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Truth and Truth and Truth I straddle two worlds. My scientific family and studies have given me a close-up view of the scientific endeavor. Its work, driven by curiosity and belief in logical methods, and conducted with an obedience to truthfulness, have inspired me to incorporate science ideas and images into my art since 1967. My other world is that of a practicing Quaker. Through my engagement with Quaker service work and through a stunning experience of the Inner Light that I had half a lifetime ago, I am moving toward an amplified view of how to be in the world.

On Knowing (March 2015)

On Membership and Being in the Light On December 14, 2018, I walked into the Multnomah Friends Meetinghouse for the first time. I felt enveloped in a circle of Light, at one with it and with everyone in the room. I had been searching, longing for this my entire life. I was Home.

On Freedom (January 2022)

Laugh and Laugh and Laugh I kneel down in front of Anna and stroke her hand. Then I say to her, “Mi amor. ¿Puedo recibir una sonrisa? ¿Por favor?”

On Pride (July 2014)

Ego, Imagination, Condition, and Light Friends use the word Light a lot.  They use it as a metaphor to point towards an experience.  But Friends use this basic expression so casually that I fear it has become conventional and trivial. We don’t much think about what the Light (as experience) means or where it comes from or why we need it. Nor are we aware of how we got into the dark in the first place. Like many metaphors, Light is better understood when it is placed in a context. My experience is that ego, imagination, and condition are factors that provide a helpful context for considering the Light.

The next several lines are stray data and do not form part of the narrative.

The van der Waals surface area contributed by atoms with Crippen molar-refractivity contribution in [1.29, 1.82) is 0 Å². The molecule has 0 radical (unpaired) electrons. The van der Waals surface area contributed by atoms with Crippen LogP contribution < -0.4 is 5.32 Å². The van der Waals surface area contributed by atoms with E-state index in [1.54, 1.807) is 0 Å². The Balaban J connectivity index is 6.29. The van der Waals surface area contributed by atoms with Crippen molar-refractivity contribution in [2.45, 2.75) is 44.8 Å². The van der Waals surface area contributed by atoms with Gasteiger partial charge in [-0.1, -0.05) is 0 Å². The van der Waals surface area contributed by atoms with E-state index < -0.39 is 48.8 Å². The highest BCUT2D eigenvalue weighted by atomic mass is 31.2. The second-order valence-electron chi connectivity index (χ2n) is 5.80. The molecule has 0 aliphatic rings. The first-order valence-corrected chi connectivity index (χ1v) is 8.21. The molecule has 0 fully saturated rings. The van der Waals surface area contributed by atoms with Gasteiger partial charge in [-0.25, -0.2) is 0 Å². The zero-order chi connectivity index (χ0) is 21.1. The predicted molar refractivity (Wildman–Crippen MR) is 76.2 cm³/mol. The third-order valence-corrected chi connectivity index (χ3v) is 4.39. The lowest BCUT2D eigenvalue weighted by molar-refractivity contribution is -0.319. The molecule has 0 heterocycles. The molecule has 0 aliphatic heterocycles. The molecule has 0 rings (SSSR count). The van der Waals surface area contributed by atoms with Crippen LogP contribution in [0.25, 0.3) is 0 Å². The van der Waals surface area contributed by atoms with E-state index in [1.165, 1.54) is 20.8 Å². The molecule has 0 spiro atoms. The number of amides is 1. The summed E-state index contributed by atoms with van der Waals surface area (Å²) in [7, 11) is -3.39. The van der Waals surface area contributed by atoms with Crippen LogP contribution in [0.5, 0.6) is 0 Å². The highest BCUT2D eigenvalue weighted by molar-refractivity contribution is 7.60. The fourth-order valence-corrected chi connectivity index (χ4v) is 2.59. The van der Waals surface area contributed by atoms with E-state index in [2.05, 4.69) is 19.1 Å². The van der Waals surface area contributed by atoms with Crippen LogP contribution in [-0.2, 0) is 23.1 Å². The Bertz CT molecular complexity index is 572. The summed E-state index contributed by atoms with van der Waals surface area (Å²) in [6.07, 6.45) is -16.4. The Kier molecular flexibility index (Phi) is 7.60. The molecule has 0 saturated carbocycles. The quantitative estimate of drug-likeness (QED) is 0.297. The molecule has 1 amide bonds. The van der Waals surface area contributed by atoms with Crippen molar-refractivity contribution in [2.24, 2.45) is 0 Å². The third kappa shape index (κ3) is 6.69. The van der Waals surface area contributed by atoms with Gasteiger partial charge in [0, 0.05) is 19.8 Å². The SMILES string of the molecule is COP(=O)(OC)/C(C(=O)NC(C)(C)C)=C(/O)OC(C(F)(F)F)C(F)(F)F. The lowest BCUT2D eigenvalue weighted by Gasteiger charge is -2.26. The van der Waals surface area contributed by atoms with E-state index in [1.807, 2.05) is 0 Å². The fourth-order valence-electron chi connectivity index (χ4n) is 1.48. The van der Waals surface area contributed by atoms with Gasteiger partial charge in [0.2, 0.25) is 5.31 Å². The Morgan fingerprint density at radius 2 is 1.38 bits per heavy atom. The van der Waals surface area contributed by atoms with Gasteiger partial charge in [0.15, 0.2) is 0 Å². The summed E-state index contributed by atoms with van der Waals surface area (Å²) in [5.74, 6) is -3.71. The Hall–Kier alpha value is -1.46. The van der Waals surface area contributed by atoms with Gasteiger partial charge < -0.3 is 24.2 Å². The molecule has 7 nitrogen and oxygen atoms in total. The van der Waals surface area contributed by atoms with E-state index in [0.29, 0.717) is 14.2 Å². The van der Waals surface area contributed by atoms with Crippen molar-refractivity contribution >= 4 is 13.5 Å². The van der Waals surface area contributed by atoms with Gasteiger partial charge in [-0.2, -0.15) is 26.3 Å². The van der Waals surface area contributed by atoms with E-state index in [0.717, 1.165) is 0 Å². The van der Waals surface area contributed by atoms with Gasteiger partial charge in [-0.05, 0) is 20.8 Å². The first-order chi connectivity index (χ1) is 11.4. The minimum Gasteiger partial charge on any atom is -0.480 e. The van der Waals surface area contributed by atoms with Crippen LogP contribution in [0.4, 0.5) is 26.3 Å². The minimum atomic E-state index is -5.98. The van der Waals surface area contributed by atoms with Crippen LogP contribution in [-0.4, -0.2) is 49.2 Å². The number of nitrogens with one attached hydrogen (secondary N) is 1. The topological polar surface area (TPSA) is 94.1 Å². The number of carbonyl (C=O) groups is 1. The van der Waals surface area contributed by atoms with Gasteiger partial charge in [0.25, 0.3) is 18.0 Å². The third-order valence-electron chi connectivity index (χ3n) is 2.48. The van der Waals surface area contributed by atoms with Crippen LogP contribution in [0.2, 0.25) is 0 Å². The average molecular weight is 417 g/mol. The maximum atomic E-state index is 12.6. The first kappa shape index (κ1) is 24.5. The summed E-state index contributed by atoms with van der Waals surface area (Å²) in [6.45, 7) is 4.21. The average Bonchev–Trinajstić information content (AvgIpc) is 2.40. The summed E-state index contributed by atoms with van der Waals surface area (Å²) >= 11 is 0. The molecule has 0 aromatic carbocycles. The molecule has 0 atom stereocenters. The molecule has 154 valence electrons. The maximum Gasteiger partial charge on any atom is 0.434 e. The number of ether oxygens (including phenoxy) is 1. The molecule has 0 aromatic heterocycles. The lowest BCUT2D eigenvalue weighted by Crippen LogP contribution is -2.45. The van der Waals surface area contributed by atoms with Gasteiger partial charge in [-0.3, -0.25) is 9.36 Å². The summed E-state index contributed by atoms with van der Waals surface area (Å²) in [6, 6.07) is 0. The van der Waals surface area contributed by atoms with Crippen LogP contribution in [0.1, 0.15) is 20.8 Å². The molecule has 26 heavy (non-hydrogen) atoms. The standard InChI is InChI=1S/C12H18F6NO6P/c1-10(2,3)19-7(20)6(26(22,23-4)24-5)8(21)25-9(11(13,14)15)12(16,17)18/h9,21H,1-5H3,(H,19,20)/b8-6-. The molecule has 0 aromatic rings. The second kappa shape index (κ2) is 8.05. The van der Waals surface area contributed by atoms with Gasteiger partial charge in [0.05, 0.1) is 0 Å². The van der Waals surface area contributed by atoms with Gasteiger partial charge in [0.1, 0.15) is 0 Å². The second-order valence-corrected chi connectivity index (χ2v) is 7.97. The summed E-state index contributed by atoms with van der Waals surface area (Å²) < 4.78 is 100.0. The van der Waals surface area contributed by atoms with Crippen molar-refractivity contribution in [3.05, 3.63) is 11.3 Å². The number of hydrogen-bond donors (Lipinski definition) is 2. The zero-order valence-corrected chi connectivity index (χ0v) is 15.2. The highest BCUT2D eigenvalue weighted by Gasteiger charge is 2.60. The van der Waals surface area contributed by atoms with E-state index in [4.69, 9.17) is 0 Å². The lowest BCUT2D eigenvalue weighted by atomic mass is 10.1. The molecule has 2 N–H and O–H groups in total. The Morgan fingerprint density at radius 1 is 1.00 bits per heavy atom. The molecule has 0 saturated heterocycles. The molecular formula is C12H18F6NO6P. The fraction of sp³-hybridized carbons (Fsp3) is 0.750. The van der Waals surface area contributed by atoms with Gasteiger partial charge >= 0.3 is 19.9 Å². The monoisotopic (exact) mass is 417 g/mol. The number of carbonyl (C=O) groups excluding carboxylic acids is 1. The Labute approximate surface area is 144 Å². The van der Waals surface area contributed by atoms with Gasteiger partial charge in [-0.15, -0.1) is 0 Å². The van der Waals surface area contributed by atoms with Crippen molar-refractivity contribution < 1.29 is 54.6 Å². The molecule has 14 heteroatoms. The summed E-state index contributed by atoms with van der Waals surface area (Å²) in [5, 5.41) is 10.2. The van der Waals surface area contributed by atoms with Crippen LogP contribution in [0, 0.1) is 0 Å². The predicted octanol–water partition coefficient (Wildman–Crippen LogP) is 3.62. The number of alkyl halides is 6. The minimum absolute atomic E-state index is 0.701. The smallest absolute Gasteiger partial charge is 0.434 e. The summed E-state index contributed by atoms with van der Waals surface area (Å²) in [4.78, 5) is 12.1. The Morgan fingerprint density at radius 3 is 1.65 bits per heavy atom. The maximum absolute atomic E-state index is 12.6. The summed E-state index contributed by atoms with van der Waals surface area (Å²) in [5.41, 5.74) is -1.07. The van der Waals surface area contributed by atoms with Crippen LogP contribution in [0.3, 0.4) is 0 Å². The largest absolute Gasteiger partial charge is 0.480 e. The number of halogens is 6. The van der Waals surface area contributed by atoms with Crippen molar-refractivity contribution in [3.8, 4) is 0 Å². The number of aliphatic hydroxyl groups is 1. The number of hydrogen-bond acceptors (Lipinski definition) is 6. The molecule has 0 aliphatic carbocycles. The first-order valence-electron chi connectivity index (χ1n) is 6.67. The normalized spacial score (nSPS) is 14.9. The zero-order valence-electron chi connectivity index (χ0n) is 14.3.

On Pride (July 2014)

Alignment of Body and Light An interview with Erin Eichenberger

On Flesh (November 2016)

Creating out of Silence and Light In the late 1960s, a researcher named Frank Barron explored the relationship of religion and creativity and whether being religious and/or spiritual had an effect on the artist. He interviewed Presbyterians, Episcopalians, and a Hindu, as well as a number of others. The interviews were quite straightforward until he talked about the Quaker artist. His writing about this artist took a different turn. It was as if he was stopped in his tracks and felt a different tone in this interview. Reading the interview was like reading a hush or silence or something that was going deeper in its connections. He says, “She spoke of the Quaker silences. She thinks everyone should be silent at special times. . . [She] was quite unusual in bearing and demeanor, and in her manner of talking. She spoke in a very low and even tone, and everything she said seemed to come up from depths. She was completely lacking in social front.” (Frank Barron, 1968)

On Alternatives (March 2022)